CARY, N.C. – Business leaders from around North Carolina are gathering in Cary today to talk about a terrifying subject that won’t show up in analysts comments or federal securities filings yet poses a threat every day.


The North Carolina Technology Association is putting on its “Leadership in a Non-Secure World” event throughout the day in Cary.

The subject matter is, as I said, scary.

Is your company prepared for the consequences of a terrorist attack?

If there is a bioterrorism incident and some pathogen is released in your community, does your firm have a plan in place not only to protect your employees but to continue to function if people can’t leave home for the office?

Are your executives secure when they are traveling, especially overseas?

I remember seeing a local, very successful and extremely rich tech executive walking to a movie theater in North Raleigh, his son matching him stride for stride. I couldn’t help but think how vulnerable he was to being taken hostage or his son being kidnapped.

Among the speakers at the conference is Erik Prince, the founder and chief executive officer of Blackwater. You probably recognize those names. Blackwater is a fast-growing security firm based in Northeastern North Carolina that has trained and sent hundreds of personnel to Iraq and Afghanistan as well as other hot spots. The U.S. government and many businesses are using Blackwater because private security is seen as a necessary addition to federal and other private resources.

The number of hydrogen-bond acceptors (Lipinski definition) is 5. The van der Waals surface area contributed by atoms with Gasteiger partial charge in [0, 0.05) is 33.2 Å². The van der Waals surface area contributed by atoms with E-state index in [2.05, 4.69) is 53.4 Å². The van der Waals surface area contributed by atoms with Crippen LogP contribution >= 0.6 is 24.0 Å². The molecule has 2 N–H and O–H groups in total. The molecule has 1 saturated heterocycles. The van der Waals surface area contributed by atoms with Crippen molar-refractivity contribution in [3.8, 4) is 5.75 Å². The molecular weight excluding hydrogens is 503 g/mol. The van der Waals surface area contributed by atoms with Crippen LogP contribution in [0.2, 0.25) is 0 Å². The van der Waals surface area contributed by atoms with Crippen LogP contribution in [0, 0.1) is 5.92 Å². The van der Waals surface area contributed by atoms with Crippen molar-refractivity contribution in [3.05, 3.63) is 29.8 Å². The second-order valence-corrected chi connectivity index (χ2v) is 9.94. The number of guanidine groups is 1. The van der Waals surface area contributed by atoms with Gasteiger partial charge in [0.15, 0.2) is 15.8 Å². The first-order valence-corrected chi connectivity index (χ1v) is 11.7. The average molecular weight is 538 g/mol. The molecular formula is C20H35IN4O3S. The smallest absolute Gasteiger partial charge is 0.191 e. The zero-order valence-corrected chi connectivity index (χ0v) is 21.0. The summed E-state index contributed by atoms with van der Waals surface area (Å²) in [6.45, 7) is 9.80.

In the tech-heavy Triangle, cyber security gets a great deal of attention, too. Are your networks protected? SAS, Red Hat and IBM are all going to be talking about how they are dealing with malicious hackers, Web viruses, and intellectual property thieves.

As the conference closes today, Joan Myers, president of NCTA, plans to lead a panel through a contingency exercise:

Let’s say your company faces the unthinkable – a bioterrorist incident. What do you do?

Scary thought. Unthinkable? Well, who would have thought 9-11 would ever happen? And what about the recent arrests of alleged terrorists and a plot to blow up John F Kennedy Airport?

Disaster preparedness is something executives need to spend more time, energy and resources on than ever before. Oh, and I forgot to mention that the hurricane season is already underway. What if there is another Katrina?

On that sobering thought, have a nice day.